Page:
We have${R}_{s,k}={\sigma}_{s}^{2}{I}_{N}$ and${R}_{\eta ,k}=E\left[{\underline{\eta}}_{k}{\underline{\eta}}_{k}^{H}\right]={\sigma}^{2}{U}^{H}U,$ thus$${W}_{k}={\left({H}_{k}^{\u02ba}{H}_{k}^{{\u02ba}^{H}}+\frac{{\sigma}^{2}}{{\sigma}_{s}^{2}}{U}^{H}U\right)}^{1}{H}_{k}^{\u02ba}$$  W_{k} is derived directly from the knowledge of matrices H_{k} and U, where U is given by equations (145).
 It should be apparent from the above description that the paired SW system of
FIG. 11 comprises a special case of the communication system described with reference toFIG. 8 . In particular, the weight coefficients for the paired SW system may be computed in accordance with the same principles used to derive the coefficient values utilized within the system ofFIG. 8 , subject to the constraint that certain of the RF weight coefficients are set to zero. Although implementations of the paired SW concept have been presented for the specific case of four antennas and two spatiallymultiplexed signals, the inventive concept is equally applicable to systems of larger size which are capable of processing greater numbers of spatiallymultiplexed signals. Moreover, the inventive paired SW concept is similarly applicable to singlechannel systems.  The foregoing description, for purposes of explanation, used specific nomenclature to provide a thorough understanding of the invention. However, it will be apparent to one skilled in the art that the specific details are not required in order to practice the invention. In other instances, wellknown circuits and devices are shown in block diagram form in order to avoid unnecessary distraction from the underlying invention. Thus, the foregoing descriptions of specific embodiments of the present invention are presented for purposes of illustration and description. They are not intended to be exhaustive or to limit the invention to the precise forms disclosed, obviously many modifications and variations are possible in view of the above teachings. The embodiments were chosen and described in order to best explain the principles of the invention and its practical applications, to thereby enable others skilled in the art to best utilize the invention and various embodiments with various modifications as are suited to the particular use contemplated. It is intended that the following Claims and their equivalents define the scope of the invention.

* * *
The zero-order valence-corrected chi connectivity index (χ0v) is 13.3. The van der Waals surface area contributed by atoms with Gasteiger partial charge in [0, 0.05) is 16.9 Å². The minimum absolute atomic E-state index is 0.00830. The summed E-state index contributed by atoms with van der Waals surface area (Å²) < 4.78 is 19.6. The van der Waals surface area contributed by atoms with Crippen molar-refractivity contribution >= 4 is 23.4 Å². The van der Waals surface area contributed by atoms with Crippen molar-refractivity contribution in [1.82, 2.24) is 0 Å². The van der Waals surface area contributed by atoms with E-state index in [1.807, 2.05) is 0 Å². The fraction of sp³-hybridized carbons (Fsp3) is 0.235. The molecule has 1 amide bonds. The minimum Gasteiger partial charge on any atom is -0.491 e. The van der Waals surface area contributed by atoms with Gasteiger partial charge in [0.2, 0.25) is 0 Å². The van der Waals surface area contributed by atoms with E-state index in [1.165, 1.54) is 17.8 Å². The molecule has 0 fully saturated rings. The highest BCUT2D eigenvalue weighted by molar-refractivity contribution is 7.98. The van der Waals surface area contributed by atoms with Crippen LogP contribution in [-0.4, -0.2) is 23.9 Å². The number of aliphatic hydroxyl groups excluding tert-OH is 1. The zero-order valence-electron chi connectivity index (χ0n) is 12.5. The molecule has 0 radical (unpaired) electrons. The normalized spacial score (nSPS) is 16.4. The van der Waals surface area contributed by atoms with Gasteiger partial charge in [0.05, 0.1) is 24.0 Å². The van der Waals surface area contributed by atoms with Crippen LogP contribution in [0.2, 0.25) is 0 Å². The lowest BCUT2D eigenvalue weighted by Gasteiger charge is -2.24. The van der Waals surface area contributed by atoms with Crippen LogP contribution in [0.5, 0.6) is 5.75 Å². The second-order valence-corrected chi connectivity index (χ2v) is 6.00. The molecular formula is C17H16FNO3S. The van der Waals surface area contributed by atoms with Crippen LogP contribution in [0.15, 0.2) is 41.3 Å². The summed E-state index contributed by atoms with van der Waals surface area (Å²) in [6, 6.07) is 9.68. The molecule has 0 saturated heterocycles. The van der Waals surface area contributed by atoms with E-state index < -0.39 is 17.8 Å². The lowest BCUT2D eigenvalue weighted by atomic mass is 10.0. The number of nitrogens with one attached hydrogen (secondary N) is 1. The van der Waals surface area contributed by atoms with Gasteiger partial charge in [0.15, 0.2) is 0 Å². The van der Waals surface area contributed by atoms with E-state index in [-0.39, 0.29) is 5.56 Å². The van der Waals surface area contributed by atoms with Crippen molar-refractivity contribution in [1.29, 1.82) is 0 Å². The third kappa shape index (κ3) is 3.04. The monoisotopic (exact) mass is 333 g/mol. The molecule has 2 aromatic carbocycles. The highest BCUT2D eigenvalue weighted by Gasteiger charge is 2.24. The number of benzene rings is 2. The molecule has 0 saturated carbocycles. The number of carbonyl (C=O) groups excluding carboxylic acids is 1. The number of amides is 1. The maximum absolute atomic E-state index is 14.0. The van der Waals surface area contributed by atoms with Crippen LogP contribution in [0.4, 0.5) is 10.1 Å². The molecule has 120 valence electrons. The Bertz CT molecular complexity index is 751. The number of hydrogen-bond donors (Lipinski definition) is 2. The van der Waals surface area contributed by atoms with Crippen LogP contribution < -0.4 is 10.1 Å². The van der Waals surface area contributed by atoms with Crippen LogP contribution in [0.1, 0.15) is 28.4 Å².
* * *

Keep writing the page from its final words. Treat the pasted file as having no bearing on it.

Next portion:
Claims (10)
 A signal weighting and combining method for use in a receiver (820, 1000, 1120) having a plurality of receive antennas disposed to produce a corresponding plurality of received RF signals, each of said plurality of received RF signals being generated in response to a transmitted RF signal received through a channel, said method comprising:weighting a first received RF signal of each pair of said plurality of received RF signals in accordance with a corresponding RF weighting value and a second received RF signal of said each pair of said plurality of received RF signals in accordance with a RF weighting value normalized to unity, wherein the corresponding RF weighting values are selected to maximize an output signaltonoise ratio of said receiver averaged over said channel, thereby forming a plurality of paired weighted RF signals, wherein said each pair of said plurality of received RF signals is produced by a corresponding pair of said plurality of receive antennas; andcombining the weighted RF signals of each said paired weighted RF signals in order to form a plurality of combined RF signals.